Craft beer: A local love story
Wisconsinites love their beer, and the explosion of craft beer, especially around Greater Madison, is a testament to that affection.
From the pages of In Business magazine.
You can’t really tell the story of the craft-beer industry in Greater Madison without venturing just a little further south to New Glarus, so that’s where we’ll start.
When Deb and Dan Carey started the New Glarus Brewing Co. 25-plus years ago, the craft brewing landscape was a much different place than it is today.
“I was trying to raise money, and nobody even knew what a craft brewer was,” says Deb. “Nobody understood it. They were like, ‘So, you’re going to make beer like they make at Huber Brewing Co. [in Monroe, Wisconsin; now Minhas Craft Brewery] or like they make at Budweiser?’ Simply trying to raise money was nearly impossible. And for the equipment, Dan had to jump through all kinds of hoops.”
Back in the early 1990s, in order to buy new equipment, a brewer almost had no choice but to look to Europe. However, state-of-the-art brewing equipment from Germany would have been prohibitively expensive for a startup craft brewery.
Set in the rolling hills just outside Dane County, New Glarus Brewing Co. is known for not selling its beers beyond Wisconsin’s borders. “Why would you be in more states?” reasons President Deb Carey.
“The biggest problem in the 1990s was the lack of funds,” recalls Dan. “Nowadays, investors have confidence in the market, so they’re willing to give new brewers money to buy equipment. I see brewers starting now with state-of-the-art equipment and it’s still somewhat shocking to me.”
What Dan had to work with in the late 1980s and early ’90s was mainly used dairy equipment. In the early ’90s, the Wisconsin dairy industry was imploding, so weekly auctions from small farms and dairies closing was what got New Glarus the equipment to get off the ground. “It was very much having to create as we went,” notes Dan. “We had to find ways to adapt.”
Those early days were anything but glamorous. In those days, Dan Carey was building breweries in Oregon and other parts of the country before moving his young family to Germany for a brewing apprenticeship, back to the States where he took a job at Anheuser-Busch, and eventually to southern Wisconsin.
“Part of our success is that Dan and I both approach what we’re going to do from very different perspectives,” says Deb. “You can hear him talking about the integrity of the beer and what it should taste like and a historically accurate beer style. And from my point of view, we had been in business for four or five years, maybe a little more even, and nothing was taking off. It’s hard to live in a house that you can barely afford. We didn’t have health insurance for a lot of years. For the first couple of years, together we took home $24,000. By 1997, I had a raise — as president of New Glarus Brewing Co. I made $27,000. So, we were just barely getting by and starting to feel kind of desperate about it. Not that we wanted to be big, but you’ve got to pay the rent.”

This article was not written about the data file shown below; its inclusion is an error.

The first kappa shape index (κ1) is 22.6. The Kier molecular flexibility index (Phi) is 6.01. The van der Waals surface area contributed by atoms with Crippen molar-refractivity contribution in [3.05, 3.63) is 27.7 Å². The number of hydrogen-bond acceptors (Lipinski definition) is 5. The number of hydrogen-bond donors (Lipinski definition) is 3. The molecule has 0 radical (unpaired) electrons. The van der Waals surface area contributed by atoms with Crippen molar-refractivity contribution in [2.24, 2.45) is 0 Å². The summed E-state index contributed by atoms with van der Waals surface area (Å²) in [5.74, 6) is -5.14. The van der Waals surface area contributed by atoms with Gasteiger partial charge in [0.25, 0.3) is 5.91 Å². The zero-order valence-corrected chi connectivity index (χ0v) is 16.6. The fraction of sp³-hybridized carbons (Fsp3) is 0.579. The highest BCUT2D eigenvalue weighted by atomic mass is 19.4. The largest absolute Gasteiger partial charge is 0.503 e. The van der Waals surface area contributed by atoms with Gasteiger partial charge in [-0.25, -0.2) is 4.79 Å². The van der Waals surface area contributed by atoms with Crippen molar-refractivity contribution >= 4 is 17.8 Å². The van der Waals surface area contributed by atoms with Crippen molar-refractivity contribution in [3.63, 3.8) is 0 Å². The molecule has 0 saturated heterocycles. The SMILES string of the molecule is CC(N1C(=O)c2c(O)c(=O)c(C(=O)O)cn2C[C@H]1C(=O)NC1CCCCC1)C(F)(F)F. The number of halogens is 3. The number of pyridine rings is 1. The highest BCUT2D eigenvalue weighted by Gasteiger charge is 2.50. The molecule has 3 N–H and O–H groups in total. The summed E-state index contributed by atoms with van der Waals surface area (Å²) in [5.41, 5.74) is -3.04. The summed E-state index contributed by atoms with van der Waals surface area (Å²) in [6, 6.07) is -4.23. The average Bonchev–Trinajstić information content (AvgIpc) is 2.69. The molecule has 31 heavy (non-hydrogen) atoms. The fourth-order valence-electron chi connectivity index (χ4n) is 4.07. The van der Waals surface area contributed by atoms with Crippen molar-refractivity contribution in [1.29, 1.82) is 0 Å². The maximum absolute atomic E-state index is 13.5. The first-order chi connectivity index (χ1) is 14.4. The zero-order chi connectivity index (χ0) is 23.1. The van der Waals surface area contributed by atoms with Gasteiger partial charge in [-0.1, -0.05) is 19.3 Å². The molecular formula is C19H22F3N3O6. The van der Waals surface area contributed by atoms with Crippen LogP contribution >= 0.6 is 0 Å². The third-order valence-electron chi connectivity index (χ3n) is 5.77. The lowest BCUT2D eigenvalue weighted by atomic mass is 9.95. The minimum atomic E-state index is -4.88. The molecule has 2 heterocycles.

Meanwhile, Dan was working on a new beer that was inspired by a trip to Old World Wisconsin. He and Deb had been walking around when they stopped to look at a German homestead. In their root cellar, the settlers had a crock of beer that was fermenting away, says Dan. “I wondered, when these German immigrants came over in the 1850s and ’60s, what kind of beer did they brew in their homes and on their farms? How would they have brewed beer on the frontier?”
With the brewery still languishing, Deb felt like they needed to do something different, and as luck would have it, Dan had just won a big, international brewing award in England for his Belgian Red. The pair traveled there and back in just a few days, but while they were in England, they decided to make the most of the trip since they weren’t sure if they’d ever be back. It was spring, and they took a drive through the English countryside.
“We had a lot of resistance [to the name Spotted Cow] for a lot of years.” — Dan Carey, New Glarus Brewing Co.
“There were little baby sheep everywhere, just all these sheep all over the hillside, and I was thinking how weird it was,” chuckles Deb. “I’m from Wisconsin — you don’t see 300 sheep anywhere, much less mile after mile of them. And then it occurred to me that when people come to Wisconsin, I bet they say the same thing. You can drive a lot of miles through Wisconsin and see a lot of cows. I thought people must think the same thing about all of our cows like I was thinking about these sheep, like people must come to Wisconsin and think, ‘What is up with all these spotted cows?’ I just thought that was really funny and it stuck in my head.